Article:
For many centuries Christians have contemplated the impersonal religious prostitution associated with fertility religions in other times and places with rightful abhorrence. Yet they largely overlook the fact that a new form of “fertility worship” has moved in to fill the void of loneliness and meaninglessness in our rootless culture, and that the modern form is far more subtle, insidious, and addictive than those of the past.

Physiological effects of pornography are as great (or greater) than actual sex with a prostitute. 4 Sex with a prostitute involves a degree of realism, and more likelihood of remorse, sympathy, or disgust. Pornography has all of the perfection of illusion, with no physical-relational strings attached.

The social and familial consequences of overstimulation and obsession with sexual pleasure are “coming home to roost”. Until recently “conventional wisdom” about pornography held that it was either harmless or beneficial as a means of overcoming “sexual repression.” Today many secular psychologists are acknowledging the escalating effects of rampant pornographic addiction and describing its symptoms and effects.

  1. We are so awash in pornography these days that most of us don’t recognize it anymore. Of Internet users in the United States, 40 percent visit porn sites at least once a month. The number rises to more than 70 percent when the audience is men aged eighteen to thirty-four. The Internet has long been a driving force for the porn industry, pushing the bounds of access speed, streaming downloads, and file sharing. Now the cell-phone industry hopes porn will do for it what it’s done for the Web — make it very, very rich. The pornography industry brings in between $10 billion and $20 billion in the United States alone, and around $60 billion worldwide. (Hard numbers are hard to find, since cable giants and hotels chains are loathe to publicize their take from the skin industry.) That’s more than all professional sports. It’s three times more than Google, Yahoo, and MSN make in a year—combined. (quoted from “Not Your Father’s Pornography” by Jason Byasee). Back To Article
  2. Because they are “sins against the body,” sexual sins utilize the body’s powerful instinctive drives to create degrading forms of addictive behavior that wreak havoc both for the sinner and everyone within his/her sphere of influence.
    The Bible exalts human sexuality within marriage. It uses the image of husband and wife to portray the intimacy that exists between Christ and the church (2 Corinthians 11:2; Ephesians 5:21-33; Revelation 19:7), which is why Paul describes sexual sin with special concern. By means of sexual sin, the human will becomes the instrument by which the body’s reproductive instincts are misdirected to destructive ends, and, in turn, the body’s wholesome physical drives become complicit in enslaving the human will. The personal and social repercussions of sexual sin are extreme. Back To Article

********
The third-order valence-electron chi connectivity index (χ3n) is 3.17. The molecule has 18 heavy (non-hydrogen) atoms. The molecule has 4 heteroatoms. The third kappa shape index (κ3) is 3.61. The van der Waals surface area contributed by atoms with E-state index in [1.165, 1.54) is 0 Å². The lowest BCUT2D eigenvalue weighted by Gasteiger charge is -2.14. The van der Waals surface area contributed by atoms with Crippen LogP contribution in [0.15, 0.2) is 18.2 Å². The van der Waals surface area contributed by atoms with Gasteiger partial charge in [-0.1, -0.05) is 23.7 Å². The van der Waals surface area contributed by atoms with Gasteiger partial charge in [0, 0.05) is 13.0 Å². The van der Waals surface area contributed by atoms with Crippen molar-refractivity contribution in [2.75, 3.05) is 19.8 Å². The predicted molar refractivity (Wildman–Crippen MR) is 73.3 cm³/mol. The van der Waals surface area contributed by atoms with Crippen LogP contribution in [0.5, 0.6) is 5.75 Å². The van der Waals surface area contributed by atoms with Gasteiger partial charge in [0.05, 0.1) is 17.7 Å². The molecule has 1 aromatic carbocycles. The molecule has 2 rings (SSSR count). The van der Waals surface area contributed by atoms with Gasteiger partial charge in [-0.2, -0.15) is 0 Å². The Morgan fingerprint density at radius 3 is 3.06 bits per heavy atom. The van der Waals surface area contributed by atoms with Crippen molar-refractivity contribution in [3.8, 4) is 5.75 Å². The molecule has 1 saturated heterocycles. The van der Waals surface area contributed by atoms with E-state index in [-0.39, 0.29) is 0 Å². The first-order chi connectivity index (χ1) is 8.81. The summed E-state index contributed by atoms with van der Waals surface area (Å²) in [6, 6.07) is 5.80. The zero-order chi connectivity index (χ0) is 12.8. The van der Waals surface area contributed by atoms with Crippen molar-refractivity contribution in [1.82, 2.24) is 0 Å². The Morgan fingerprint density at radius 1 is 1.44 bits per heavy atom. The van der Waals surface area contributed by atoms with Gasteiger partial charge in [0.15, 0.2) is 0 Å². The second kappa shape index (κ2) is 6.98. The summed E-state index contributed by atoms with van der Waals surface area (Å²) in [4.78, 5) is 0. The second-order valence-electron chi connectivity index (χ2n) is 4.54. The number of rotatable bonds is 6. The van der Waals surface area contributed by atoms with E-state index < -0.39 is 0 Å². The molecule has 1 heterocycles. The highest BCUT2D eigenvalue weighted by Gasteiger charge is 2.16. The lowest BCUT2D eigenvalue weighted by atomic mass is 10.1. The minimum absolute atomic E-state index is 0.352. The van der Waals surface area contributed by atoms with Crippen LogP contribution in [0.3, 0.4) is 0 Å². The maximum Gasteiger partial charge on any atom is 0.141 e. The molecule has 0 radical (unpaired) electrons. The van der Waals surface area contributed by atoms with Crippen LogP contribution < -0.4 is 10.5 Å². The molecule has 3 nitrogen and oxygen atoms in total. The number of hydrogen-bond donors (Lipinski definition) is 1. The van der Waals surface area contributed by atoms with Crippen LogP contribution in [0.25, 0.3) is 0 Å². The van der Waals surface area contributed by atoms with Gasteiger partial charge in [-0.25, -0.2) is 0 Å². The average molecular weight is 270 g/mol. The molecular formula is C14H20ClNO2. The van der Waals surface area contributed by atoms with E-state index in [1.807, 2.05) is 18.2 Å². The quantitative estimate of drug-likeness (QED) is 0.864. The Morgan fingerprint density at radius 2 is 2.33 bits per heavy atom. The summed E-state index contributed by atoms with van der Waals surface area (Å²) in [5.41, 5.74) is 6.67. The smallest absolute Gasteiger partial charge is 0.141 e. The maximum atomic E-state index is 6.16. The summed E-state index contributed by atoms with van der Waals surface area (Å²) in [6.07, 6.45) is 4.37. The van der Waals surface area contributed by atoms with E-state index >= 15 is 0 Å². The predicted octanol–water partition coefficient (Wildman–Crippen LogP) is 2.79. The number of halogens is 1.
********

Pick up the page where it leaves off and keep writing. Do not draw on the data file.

3. “Studies have found that just by being exposed to graphic sexual material, males . . . and females [become sexually aroused]. The reactions are instinctual. Porn is so powerful as a sexual stimulant that the physiological changes can happen automatically even when the viewer doesn’t like the idea of porn or feels uncomfortable with some of its content. In terms of triggering a sexual response, our eyes see no difference between sex on the screen and sex in real life. So as far as your sexual arousal system goes, when you are watching porn, you are there. . . .
    ‘Oh come on,’ you’re probably thinking. ‘How can porn be like a drug? I can’t smoke it, drink it, or shoot it up.’ But the fact is that porn can have as powerful an effect on your body and brain as cocaine, methamphetamine, alcohol, and other drugs. It actually changes your brain chemistry. Porn stimulates and area of the brain known as the ‘hedonic highway,’ or median forebrain, which is filled with receptors for the neurotransmitter dopamine. Dopamine is released when you get sexually aroused. It is also released by other pleasurable activities, such as kissing, intercourse, smoking a cigarette, or taking other drugs. Porn causes the dopamine production in your system to spike. This dramatic increase in dopamine produces a drug-like high some researchers believe is most similar to the high caused by crack cocaine.” (quoted from pages 18 and 19 of The Porn Trap, The Essential Guide to Overcoming Problems Caused by Pornography, Wendy and Larry Maltz). Back To Article